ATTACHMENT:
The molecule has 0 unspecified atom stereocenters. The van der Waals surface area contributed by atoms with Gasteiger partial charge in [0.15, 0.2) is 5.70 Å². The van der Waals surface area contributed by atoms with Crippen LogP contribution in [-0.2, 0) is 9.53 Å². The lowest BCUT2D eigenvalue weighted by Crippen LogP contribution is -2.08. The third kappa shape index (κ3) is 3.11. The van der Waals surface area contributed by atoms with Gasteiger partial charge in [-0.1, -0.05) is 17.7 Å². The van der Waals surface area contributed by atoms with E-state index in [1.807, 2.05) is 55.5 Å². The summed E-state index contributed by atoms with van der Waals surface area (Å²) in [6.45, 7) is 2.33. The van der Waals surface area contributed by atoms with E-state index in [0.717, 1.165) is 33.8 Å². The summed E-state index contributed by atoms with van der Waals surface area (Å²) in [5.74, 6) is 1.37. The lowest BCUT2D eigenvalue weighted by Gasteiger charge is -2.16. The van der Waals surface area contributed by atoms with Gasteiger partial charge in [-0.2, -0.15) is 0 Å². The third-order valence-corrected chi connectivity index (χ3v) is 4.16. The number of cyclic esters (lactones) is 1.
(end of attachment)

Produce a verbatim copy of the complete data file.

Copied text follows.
The molecule has 0 unspecified atom stereocenters. The van der Waals surface area contributed by atoms with Gasteiger partial charge in [0.15, 0.2) is 5.70 Å². The van der Waals surface area contributed by atoms with Crippen LogP contribution in [-0.2, 0) is 9.53 Å². The lowest BCUT2D eigenvalue weighted by Crippen LogP contribution is -2.08. The third kappa shape index (κ3) is 3.11. The van der Waals surface area contributed by atoms with Gasteiger partial charge in [-0.1, -0.05) is 17.7 Å². The van der Waals surface area contributed by atoms with E-state index in [1.807, 2.05) is 55.5 Å². The summed E-state index contributed by atoms with van der Waals surface area (Å²) in [6.45, 7) is 2.33. The van der Waals surface area contributed by atoms with E-state index in [0.717, 1.165) is 33.8 Å². The summed E-state index contributed by atoms with van der Waals surface area (Å²) in [5.74, 6) is 1.37. The lowest BCUT2D eigenvalue weighted by Gasteiger charge is -2.16. The van der Waals surface area contributed by atoms with Gasteiger partial charge in [-0.2, -0.15) is 0 Å². The third-order valence-corrected chi connectivity index (χ3v) is 4.16. The number of cyclic esters (lactones) is 1.